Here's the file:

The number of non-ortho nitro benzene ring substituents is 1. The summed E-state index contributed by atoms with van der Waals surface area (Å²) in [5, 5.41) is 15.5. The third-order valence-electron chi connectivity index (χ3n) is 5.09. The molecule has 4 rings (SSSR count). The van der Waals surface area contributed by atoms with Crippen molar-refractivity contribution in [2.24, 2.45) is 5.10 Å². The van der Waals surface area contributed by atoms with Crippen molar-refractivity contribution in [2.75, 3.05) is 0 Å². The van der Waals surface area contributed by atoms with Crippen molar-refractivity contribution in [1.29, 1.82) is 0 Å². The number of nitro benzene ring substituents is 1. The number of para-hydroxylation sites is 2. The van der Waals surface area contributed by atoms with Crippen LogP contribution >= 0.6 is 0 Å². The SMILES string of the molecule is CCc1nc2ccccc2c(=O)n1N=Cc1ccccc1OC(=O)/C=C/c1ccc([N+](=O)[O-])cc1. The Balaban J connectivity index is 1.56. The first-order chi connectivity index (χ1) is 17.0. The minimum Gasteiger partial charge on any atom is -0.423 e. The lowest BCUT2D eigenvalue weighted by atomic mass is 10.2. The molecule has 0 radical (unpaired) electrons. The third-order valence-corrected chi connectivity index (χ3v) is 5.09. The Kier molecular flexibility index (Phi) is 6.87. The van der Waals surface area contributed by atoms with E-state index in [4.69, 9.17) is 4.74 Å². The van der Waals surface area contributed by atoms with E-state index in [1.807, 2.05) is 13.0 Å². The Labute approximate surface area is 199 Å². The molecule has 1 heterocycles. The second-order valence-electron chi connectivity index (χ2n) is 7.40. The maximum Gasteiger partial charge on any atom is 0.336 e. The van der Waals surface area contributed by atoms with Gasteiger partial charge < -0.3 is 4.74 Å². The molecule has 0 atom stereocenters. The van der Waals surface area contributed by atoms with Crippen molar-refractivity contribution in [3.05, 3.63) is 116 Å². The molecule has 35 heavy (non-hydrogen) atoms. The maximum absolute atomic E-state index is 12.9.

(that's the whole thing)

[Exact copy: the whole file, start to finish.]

The number of non-ortho nitro benzene ring substituents is 1. The summed E-state index contributed by atoms with van der Waals surface area (Å²) in [5, 5.41) is 15.5. The third-order valence-electron chi connectivity index (χ3n) is 5.09. The molecule has 4 rings (SSSR count). The van der Waals surface area contributed by atoms with Crippen molar-refractivity contribution in [2.24, 2.45) is 5.10 Å². The van der Waals surface area contributed by atoms with Crippen molar-refractivity contribution in [2.75, 3.05) is 0 Å². The van der Waals surface area contributed by atoms with Crippen molar-refractivity contribution in [1.29, 1.82) is 0 Å². The number of nitro benzene ring substituents is 1. The number of para-hydroxylation sites is 2. The van der Waals surface area contributed by atoms with Crippen LogP contribution >= 0.6 is 0 Å². The SMILES string of the molecule is CCc1nc2ccccc2c(=O)n1N=Cc1ccccc1OC(=O)/C=C/c1ccc([N+](=O)[O-])cc1. The Balaban J connectivity index is 1.56. The first-order chi connectivity index (χ1) is 17.0. The minimum Gasteiger partial charge on any atom is -0.423 e. The lowest BCUT2D eigenvalue weighted by atomic mass is 10.2. The molecule has 0 radical (unpaired) electrons. The third-order valence-corrected chi connectivity index (χ3v) is 5.09. The Kier molecular flexibility index (Phi) is 6.87. The van der Waals surface area contributed by atoms with E-state index in [4.69, 9.17) is 4.74 Å². The van der Waals surface area contributed by atoms with E-state index in [1.807, 2.05) is 13.0 Å². The Labute approximate surface area is 199 Å². The molecule has 1 heterocycles. The second-order valence-electron chi connectivity index (χ2n) is 7.40. The maximum Gasteiger partial charge on any atom is 0.336 e. The van der Waals surface area contributed by atoms with Gasteiger partial charge < -0.3 is 4.74 Å². The molecule has 0 atom stereocenters. The van der Waals surface area contributed by atoms with Crippen molar-refractivity contribution in [3.05, 3.63) is 116 Å². The molecule has 35 heavy (non-hydrogen) atoms. The maximum absolute atomic E-state index is 12.9.